As the season draws to a close and the frenetic test series comes to an end, it’s time to turn attention to the County Championship.
More than enough has been said and written about the Ashes series so I won’t add unnecessarily to the font of human wisdom other than to say it’s been a privilege to be able to watch Steve Smith ‘live’; he is a phenomenon and we won’t see his like again in many generations. So…if you ever have the chance to see him play, cancel everything else and go!
The penultimate round of County games concentrate on the duel between Somerset and Essex for the Championship and any number of second division teams vying for the remaining promotion slots (Lancashire are assured of being Second Division winners and Notts were condemned to relegation from the first division weeks ago).
So the match between Essex and Surrey (immediate past champions) held attention as did Hampshire v Somerset (the latter in pole position and aiming for their first ever Championship).
Early starts in September advancing the rest of the season starts by 30 mins has led to some odd shaped scorecards this time; not least Kent struggling at 39/5 before going on to declare with eight wickets down for 482! Or Hampshire showing no backbone against Somerset at 88/7 before Liam Dawson (of World Cup game) making a century! And so it continues into Day 2 with Middlesex actually gaining a lead over Lancashire.
On day one, bad light at Chelmsford prevents any play before 2.15pm in the game against Surrey but Somerset plough on as above. A truncated day at Chelmsford sees Surrey at 137/4 in overcast swinging conditions while the forecast is for warm sun for the next three days! Such are the decisions and implications at the toss!
Large crowds on both days …not seen in September for many a long year! Perhaps it’s the prospect of being champions, or the last home match of the season, or the fine weather or dare one say the effect of the World Cup or the Ashes? But looking around the crowd demographic hasn’t changed from the standard ‘old, white and male’ dominance. One wonders how the nation will cope once all these old folk are released back into the community after being corralled all summer at the cricket! Libraries could be inundated!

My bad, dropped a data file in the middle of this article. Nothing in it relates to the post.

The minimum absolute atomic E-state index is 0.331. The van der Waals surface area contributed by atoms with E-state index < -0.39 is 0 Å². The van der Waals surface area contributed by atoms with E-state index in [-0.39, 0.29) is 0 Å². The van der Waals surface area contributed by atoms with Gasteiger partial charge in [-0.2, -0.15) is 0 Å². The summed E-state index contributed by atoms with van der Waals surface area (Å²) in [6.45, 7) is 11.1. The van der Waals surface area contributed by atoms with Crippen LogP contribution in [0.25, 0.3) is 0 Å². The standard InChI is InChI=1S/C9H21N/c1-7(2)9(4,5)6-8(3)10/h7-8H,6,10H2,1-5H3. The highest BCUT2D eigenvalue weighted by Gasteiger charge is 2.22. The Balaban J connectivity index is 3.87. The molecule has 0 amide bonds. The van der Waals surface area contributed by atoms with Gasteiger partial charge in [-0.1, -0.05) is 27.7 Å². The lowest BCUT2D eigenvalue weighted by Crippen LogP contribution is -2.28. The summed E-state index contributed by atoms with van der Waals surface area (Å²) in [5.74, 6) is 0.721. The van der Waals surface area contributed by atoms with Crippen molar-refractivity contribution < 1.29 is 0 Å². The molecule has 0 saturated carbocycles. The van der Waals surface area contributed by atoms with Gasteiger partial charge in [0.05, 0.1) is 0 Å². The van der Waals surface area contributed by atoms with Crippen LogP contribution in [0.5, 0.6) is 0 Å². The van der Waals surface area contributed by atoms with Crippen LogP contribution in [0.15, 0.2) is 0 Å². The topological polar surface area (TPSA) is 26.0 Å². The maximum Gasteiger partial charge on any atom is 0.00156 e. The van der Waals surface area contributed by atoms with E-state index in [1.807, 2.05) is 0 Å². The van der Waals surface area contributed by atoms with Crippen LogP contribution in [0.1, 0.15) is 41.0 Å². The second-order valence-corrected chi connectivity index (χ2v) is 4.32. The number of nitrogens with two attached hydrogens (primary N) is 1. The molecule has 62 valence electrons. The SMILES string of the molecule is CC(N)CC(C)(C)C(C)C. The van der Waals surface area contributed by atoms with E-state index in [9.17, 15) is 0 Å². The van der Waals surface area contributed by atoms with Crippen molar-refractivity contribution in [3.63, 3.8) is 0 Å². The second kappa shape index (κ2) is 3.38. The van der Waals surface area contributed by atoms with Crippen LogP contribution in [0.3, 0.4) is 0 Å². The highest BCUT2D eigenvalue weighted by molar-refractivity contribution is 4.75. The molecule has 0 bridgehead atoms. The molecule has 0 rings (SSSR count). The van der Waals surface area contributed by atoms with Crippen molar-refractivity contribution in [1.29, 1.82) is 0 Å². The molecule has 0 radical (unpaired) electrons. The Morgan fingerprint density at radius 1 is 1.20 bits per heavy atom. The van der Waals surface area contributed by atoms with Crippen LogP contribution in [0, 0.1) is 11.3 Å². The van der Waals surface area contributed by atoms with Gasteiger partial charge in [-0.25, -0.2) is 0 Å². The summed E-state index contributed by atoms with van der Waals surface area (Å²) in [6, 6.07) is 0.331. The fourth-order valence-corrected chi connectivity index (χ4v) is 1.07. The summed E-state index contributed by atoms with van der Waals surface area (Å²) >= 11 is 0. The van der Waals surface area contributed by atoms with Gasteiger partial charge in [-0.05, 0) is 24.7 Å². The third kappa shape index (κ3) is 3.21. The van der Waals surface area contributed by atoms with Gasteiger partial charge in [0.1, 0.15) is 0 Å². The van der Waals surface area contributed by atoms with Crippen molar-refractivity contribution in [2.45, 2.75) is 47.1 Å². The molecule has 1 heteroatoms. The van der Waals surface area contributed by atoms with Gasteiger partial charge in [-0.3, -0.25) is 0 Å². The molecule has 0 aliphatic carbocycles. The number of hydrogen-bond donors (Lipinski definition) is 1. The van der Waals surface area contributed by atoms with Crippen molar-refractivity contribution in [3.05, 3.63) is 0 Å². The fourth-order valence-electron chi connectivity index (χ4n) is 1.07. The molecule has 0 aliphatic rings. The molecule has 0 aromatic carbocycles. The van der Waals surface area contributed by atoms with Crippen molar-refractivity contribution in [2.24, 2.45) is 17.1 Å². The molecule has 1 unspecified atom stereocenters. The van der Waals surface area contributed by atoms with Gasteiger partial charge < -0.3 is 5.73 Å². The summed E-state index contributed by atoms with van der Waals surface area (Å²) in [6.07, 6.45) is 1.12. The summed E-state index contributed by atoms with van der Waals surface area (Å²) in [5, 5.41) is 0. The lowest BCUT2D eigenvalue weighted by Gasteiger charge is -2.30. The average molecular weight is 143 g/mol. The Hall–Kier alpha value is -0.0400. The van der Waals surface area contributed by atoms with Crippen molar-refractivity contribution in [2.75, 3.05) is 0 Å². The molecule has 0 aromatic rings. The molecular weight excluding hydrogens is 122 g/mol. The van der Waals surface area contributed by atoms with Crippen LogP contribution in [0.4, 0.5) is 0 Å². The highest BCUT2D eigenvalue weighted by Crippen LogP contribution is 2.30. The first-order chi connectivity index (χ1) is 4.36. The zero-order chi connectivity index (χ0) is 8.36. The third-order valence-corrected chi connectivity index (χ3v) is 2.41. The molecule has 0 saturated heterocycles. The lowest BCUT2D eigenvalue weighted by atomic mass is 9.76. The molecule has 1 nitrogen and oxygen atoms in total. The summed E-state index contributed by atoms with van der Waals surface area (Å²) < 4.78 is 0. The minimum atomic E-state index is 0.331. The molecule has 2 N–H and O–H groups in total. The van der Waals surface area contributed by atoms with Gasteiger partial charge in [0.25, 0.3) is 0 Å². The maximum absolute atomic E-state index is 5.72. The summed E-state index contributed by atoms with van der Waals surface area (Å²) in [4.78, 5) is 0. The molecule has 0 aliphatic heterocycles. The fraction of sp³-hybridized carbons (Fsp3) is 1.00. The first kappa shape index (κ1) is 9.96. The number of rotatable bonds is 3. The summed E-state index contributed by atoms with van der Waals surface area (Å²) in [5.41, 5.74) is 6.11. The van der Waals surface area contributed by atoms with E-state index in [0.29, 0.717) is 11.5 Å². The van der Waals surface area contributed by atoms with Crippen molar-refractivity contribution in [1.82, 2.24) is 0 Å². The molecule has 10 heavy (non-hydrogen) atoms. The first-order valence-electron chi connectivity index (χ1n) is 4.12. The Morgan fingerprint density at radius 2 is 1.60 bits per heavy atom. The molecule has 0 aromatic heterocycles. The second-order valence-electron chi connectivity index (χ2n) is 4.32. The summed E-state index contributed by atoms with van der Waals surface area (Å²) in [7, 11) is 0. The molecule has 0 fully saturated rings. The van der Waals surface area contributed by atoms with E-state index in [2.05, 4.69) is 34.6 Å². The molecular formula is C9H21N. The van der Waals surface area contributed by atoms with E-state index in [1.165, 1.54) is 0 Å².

The CloudFM County Ground can never be described as luxurious and these two days have underlined that. It’s a ground where you either sit being roasted by the September sun like bacon in a pan or freeze to death in the shade and cold wind which always seems to have come straight from the Urals. Add to that the seating which can only be described as dire – at one stage I was squeezed into a space smaller than a Ryanair economy sized seat with the pleasure of a large leg belonging to a portly gentleman digging into my back whilst the spectator in front decided to lean back as much as possible. Where has the concern for your fellow spectator gone?
The best option was to move to a sunny yet only slightly windy spot but the cricket is so far away it may as well be played somewhere in the neighbouring county!
Early morning dew sees the end of a feeble Surrey effort for 174 and yet even as the sun shines and the pitch flattens Essex lose the first three for 51 but by tea reach to within 50-odd of the Surrey score.
Meanwhile the wheels come off the Somerset innings but as often seen in champions-elect they bounce back and have skittled out the first four at Southampton for next to nothing. There’s all still to play for!
But while the wheels may creak, Essex storm past the Surrey score…and more so with fine century from Lawrence and a 70 from ten Doeschate. And still there at the end of the day with power to add and bonus points to win!
What is of concern – and it’s been expressed before – is that playing the Championship at the extremes of the season be it the cold of Spring or the mists of Autumn can’t be a true reflection of the game nor suitable training or grounding for aspiring test players. But we are where we are and until the wheels really come off the test team, then the ECB will do nothing.
So do we have a first class competition with first class facilities – well not everywhere!